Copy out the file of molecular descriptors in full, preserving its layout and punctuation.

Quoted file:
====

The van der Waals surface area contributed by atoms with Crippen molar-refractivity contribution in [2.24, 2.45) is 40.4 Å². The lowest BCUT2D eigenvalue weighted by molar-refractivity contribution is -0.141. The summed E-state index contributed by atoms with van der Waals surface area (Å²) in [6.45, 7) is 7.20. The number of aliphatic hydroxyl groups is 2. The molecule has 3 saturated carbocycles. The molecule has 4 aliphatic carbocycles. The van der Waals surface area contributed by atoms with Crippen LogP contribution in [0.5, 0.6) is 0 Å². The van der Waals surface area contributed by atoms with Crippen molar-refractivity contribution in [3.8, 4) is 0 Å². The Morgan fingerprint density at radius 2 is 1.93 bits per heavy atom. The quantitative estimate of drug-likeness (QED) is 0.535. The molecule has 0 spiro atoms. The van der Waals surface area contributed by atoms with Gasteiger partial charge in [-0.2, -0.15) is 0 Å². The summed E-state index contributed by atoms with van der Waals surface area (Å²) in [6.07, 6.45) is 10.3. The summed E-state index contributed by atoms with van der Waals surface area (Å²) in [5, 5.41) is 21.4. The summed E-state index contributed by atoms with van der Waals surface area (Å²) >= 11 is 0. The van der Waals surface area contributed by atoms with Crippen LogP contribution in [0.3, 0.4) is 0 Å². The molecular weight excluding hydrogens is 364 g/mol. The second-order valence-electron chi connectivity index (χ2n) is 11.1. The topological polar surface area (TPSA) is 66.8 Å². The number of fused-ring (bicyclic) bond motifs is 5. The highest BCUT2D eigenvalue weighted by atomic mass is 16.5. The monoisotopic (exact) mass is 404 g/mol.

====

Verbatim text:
The van der Waals surface area contributed by atoms with Crippen molar-refractivity contribution in [2.24, 2.45) is 40.4 Å². The lowest BCUT2D eigenvalue weighted by molar-refractivity contribution is -0.141. The summed E-state index contributed by atoms with van der Waals surface area (Å²) in [6.45, 7) is 7.20. The number of aliphatic hydroxyl groups is 2. The molecule has 3 saturated carbocycles. The molecule has 4 aliphatic carbocycles. The van der Waals surface area contributed by atoms with Crippen LogP contribution in [0.5, 0.6) is 0 Å². The van der Waals surface area contributed by atoms with Crippen molar-refractivity contribution in [3.8, 4) is 0 Å². The Morgan fingerprint density at radius 2 is 1.93 bits per heavy atom. The quantitative estimate of drug-likeness (QED) is 0.535. The molecule has 0 spiro atoms. The van der Waals surface area contributed by atoms with Gasteiger partial charge in [-0.2, -0.15) is 0 Å². The summed E-state index contributed by atoms with van der Waals surface area (Å²) in [6.07, 6.45) is 10.3. The summed E-state index contributed by atoms with van der Waals surface area (Å²) in [5, 5.41) is 21.4. The summed E-state index contributed by atoms with van der Waals surface area (Å²) >= 11 is 0. The van der Waals surface area contributed by atoms with Crippen LogP contribution in [0.3, 0.4) is 0 Å². The molecular weight excluding hydrogens is 364 g/mol. The second-order valence-electron chi connectivity index (χ2n) is 11.1. The topological polar surface area (TPSA) is 66.8 Å². The number of fused-ring (bicyclic) bond motifs is 5. The highest BCUT2D eigenvalue weighted by atomic mass is 16.5. The monoisotopic (exact) mass is 404 g/mol.